By Sam Polak

United Soccer Coaches member Sam Polak has written for several soccer publications including, MLSsoccer.comand FourFourTwo, and is currently an opposition analyst for the USL side Oklahoma City Energy FC. The majority of his work focuses on the underlying tactical and technical concepts of soccer that run consistent through all levels of the game.

The following are Sam’s takeaways from the Spain v. Portugal game in the 2018 FIFA World Cup group stage.

The offensive side of the game in the US is traditionally taught based on five key attacking principles— penetration, support, mobility, width and creativity.

As they are principles, they should be universally applicable to any attacking sequence. A major takeaway from the 3-3 Spain v. Portugal match however, is we should have a more nuanced discussion on these principles. In particular, as outlined below, the roles and assumptions surrounding penetration, support and width should be expanded to be more complete and encapsulating.

Support in Spain v. Portugal

Support can essentially be boiled down to providing the player with the ball multiple options to pass the ball to as a means to maintain possession. These outlets can be at various distances and are ideally available over 360 degrees.

But, there a number of items that create entirely different dynamics with respect to this principle— several of which were visible and worth discussing in this particular game.

As a team moves closer to goal, it is harder to find support in the diminishing space between the ball and the end line. Consequently, the ability to make a forward run in support of the ball becomes much harder.

Moments like the one below require completely different evaluations from players in terms of making a supporting run than if Spain were 70 yards from goal. The angles and distances necessary to support the players on the ball this close to goal are a separate skill to providing a supporting option in another part of the field.

Similarly, supporting movement can serve an almost entirely different purpose than mentioned above. The moment below shows Portugal making ineffective supporting runs after a lofted pass and are then forced backwards.

Less than 30 seconds later though, Cristiano Ronaldo draws a penalty out of a play that develops out of the same exact area of the field. In this instance, trying to provide support gave the Portuguese team an opportunity to understand a weakness that needed to be exploited, not just a means to keep the ball.

From this game, support is arguably a principle that should be divided further based on the location of the ball and can serve a greater purpose than solely maintaining possession.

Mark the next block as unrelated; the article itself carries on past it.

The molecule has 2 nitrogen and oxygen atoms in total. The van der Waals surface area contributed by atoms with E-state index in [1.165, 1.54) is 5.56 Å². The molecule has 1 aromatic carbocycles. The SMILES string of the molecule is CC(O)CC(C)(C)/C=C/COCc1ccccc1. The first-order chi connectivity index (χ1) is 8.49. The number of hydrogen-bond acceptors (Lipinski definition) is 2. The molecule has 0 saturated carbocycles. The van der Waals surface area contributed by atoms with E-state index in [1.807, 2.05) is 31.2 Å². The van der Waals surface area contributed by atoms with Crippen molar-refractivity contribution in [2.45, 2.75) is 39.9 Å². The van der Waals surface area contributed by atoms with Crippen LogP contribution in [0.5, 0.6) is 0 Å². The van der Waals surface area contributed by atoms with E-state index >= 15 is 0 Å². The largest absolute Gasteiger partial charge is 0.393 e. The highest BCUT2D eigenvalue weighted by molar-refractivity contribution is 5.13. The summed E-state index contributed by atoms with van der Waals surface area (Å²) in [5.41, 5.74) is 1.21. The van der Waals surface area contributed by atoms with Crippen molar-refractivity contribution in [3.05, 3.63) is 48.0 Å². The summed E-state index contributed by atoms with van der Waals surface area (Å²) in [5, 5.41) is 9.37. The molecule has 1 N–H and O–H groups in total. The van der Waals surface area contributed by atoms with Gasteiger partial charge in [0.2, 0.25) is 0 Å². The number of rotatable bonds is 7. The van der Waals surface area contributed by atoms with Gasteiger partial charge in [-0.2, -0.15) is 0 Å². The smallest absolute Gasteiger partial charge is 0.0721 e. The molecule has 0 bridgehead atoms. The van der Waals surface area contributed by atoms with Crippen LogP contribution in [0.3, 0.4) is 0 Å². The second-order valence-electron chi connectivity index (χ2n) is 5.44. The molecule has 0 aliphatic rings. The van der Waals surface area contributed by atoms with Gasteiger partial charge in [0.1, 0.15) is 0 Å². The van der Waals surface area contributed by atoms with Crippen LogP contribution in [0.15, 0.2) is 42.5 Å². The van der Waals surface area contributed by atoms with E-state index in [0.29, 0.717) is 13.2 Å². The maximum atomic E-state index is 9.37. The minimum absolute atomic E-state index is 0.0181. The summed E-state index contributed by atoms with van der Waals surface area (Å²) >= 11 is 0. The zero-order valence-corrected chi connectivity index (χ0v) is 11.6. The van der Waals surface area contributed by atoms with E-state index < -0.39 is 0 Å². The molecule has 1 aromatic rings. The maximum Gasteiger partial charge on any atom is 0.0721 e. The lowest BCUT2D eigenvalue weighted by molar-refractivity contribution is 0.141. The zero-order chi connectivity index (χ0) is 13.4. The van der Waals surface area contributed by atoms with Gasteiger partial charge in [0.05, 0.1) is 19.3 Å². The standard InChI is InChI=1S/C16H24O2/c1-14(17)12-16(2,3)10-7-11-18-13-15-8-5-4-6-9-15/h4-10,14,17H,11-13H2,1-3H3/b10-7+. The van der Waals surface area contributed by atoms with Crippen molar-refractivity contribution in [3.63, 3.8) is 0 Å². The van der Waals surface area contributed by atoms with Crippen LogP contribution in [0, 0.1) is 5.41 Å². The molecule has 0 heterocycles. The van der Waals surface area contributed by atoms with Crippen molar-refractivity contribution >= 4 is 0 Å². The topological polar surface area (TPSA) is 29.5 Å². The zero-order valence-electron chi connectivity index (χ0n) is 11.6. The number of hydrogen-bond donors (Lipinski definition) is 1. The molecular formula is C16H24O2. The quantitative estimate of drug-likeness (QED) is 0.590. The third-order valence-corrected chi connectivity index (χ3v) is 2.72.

Width in Spain v. Portugal

Width is the idea that by using the width of the field when attacking, your opponent will have no choice but to fan out and be more vulnerable in key central parts of the field.

Creating maximum width is not always the right thing to do though as seen below.

Given that speed is a requirement for a successful counter attack, players have to be narrower so that the ball does not have to take as long to arrive.

This dangerous counter attack ultimately developed out of an offensive sequence that had players working together within the width of the 18 yard box.

So while width may be key to certain elements of an offensive spell, there are times when providing more width would work against the effectiveness of an attacking possession.

Penetration in Spain v. Portugal

Penetration is using a shot, pass or dribble to progress towards creating an opportunity on the opponent’s goal.

Likely because of the connotation of shooting, penetration is typically discussed with respect to the middle and attacking thirds— where players are realistically going to be within shooting distance.

Each potential penetration action also carries different levels of risk.

Generally, a shot is likely to carry the least risk as the ball will end up in front of all 11 players on the shooting team and as far away as possible from the shooting team’s goal.

An attempted penetrating pass carries a little more risk as the ball will be closer to the (formerly) attacking team’s goal and with fewer players available to defend if intercepted.

Dribbling carries the most risk. If a player loses the ball while dribbling, his teammates will be at a greater distance to the ball than if possession changed hands based off a shot or pass.

For these reasons, rarely will players simply try to dribble through the middle third and into the final third. Even more rarely will players use dribbling as a means to penetrate out of the defensive third.

Now, although it comes with the greatest potential cost, penetrating with the dribble out of the defensive third can be remarkably advantageous in terms of moving through the opposition’s defense.

There are times, as seen above, when it is a great decision. With Portugal pressing higher and chasing a goal at this point in the match, Spain were savvy to choose this way to penetrate out of their defensive third.

This is a good reminder, as it doesn’t happen in every match and can easily be overlooked in trainings, that there is always an option to penetrate with the dribble in high-risk, defensive areas and we shouldn’t neglect that fact.

Ultimately, am I suggesting we need to play, train or coach like Spain and Portugal?

No. Adopting another country’s style or approach would get in the way of being our best versions of ourselves.

I am however saying that this game did provide a good opportunity to think more deeply, creatively, and dynamically about ideas often discussed as assumed, fixed and foundational.